Recent computer models have shown that the Laki eruption cooled the northern hemisphere’s land masses by about 2° to 6° F. This led to the extreme harsh winter, diminished the land-sea temperature contrast, weakened the Asian and African monsoons, and reduced water and food supplies in the most vulnerable parts of the world.



9 Responses to “Ben Franklin, an Al Gore for his Time”

  1. Perhaps, a Richard Alley for his time.

  2. Actually Boslough sells short Franklin’s key political role. Among other things, he was the one who persuaded the French to cough up the resources that led to victory over the British.

    Scientifically, I don’t know for sure but I’m certainly unaware of *any* other scientist (not just American) with similar insights at or before that time.

    Quite an amazing person, really.

    • andrewfez Says:

      Somewhere around that same time (maybe a little afterward) the mathematician Fourier (famous for the Fourier Transform) was working out ideas about the atmosphere and light energy from the sun. I could be wrong about this, but I think he even ran equations that showed that the amount of sunlight hitting the earth was not enough to keep it as warm as it is, thus speculated the atmosphere somehow acted as an insulator. He may have even has a basic ‘model’ where light would come in and hit the earth, then ‘light’ would leave the earth and hit a plane that represented the atmosphere, and some light would go through the plane and some would not…

      It’s been a while but David Archer at Chicago University had a lecture series that started off with the most basic climate model one could imagine, in which he mentioned Fourier having in some way to do with it.

  3. That was an interesting post, thanks. I hate to go off topic (I don’t know how else to contact you), but I thought you might like this:

  4. Brian G Valentine Says:

    Ben Franklin would have considered Al Gore a douche bag.

    If that much!

    • greenman3610 Says:

      actually I disagree. It’s fashionable in some circles, on the left, and the right, to beat up on Al Gore. I think history will record him as a visionary.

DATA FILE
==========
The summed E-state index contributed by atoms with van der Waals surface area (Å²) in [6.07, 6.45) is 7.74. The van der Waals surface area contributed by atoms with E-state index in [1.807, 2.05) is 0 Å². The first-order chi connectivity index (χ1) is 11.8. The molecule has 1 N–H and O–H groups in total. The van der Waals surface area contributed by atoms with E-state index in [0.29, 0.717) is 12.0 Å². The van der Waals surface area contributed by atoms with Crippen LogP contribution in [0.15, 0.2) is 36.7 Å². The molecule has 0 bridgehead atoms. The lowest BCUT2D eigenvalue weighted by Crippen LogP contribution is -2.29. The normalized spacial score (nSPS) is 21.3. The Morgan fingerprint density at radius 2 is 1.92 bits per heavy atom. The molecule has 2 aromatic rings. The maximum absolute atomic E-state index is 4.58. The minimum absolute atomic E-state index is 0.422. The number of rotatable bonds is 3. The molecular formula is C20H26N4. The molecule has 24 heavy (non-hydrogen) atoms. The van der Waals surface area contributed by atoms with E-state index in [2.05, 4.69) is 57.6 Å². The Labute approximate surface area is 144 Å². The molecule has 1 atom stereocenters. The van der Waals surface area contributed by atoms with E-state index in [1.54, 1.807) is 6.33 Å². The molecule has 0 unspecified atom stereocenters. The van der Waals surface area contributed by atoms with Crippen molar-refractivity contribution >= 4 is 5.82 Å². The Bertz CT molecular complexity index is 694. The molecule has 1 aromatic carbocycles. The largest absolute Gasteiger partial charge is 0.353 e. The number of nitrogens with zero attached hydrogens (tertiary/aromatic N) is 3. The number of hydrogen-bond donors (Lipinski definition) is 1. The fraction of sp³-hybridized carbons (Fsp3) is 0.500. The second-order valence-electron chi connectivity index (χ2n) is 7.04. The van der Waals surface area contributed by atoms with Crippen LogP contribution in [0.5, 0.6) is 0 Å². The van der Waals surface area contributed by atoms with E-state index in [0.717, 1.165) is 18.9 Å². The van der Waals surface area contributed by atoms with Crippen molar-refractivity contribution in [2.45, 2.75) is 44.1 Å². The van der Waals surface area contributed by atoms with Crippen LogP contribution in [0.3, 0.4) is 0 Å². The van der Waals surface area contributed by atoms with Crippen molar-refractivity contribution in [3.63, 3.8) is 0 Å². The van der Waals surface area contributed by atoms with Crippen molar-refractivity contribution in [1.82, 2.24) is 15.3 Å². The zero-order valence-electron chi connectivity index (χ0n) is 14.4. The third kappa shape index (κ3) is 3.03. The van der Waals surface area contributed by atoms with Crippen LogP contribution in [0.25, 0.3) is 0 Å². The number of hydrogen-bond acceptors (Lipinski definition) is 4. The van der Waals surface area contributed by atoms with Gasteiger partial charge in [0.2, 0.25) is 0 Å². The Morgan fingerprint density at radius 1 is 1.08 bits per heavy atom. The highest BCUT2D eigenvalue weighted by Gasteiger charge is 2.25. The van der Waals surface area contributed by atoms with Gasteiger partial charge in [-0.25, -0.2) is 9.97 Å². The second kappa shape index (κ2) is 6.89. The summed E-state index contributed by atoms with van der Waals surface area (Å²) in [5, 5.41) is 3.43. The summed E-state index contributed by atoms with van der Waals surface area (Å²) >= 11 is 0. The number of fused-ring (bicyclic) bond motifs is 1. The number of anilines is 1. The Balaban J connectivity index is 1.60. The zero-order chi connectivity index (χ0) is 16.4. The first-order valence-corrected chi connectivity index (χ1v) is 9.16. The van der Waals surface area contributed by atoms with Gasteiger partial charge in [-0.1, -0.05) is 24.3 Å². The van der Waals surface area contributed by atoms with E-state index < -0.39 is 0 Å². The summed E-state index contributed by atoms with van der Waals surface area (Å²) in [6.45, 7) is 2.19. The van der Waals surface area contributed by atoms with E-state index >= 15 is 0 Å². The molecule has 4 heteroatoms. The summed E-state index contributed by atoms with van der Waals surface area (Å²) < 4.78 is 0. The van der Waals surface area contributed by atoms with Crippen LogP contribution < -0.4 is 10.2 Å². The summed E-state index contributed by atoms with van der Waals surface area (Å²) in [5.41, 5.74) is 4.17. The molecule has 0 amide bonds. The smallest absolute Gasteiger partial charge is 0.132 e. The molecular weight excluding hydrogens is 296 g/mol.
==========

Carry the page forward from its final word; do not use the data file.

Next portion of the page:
5. […] 2013/01/22: PSinclair: Ben Franklin, an Al Gore for his Time […]

  6. MorinMoss Says:

    The deniers at WUWT love to throw around very low numbers for climate sensitivity but I haven’t yet seen a good explanation from them as to why volcanic eruptions can have such quick and dramatic effects on global weather while, in their view, CO2 would be ineffectual.

    To clarify my point, deniers contend that the mere 0.039% by volume that CO2 makes up of the atmosphere is too small to matter (let’s overlook the fact that same tiny amount is more than enough to sustain lush greenery).

    That small amount is 0.059% of the total atmospheric weight so about 3 000 000 000 000 tonnes (3.16 x 10^15 kg, according to Wikipedia).

    The numbers given for the eruption are 10 000 000 000 tonnes magma / dust and 20 000 000 tons SO2, the latter being responsible for the aerosol haze that eventually enveloped the globe and caused a 1 deg F drop in global temps for a couple years, briefly erasing decades of warming.

    Either of those numbers is a very small fraction of just the CO2 in the atmosphere so why can’t the much higher amount of CO2 and its much longer persistence not have signficant impact?

    • MorinMoss Says:

      Dammit, can we get an edit mode for this blog, please !?
      Left out “Pinatubo” in paragraph 4.
      It should have been “The numbers given for the PINATUBO eruption …..”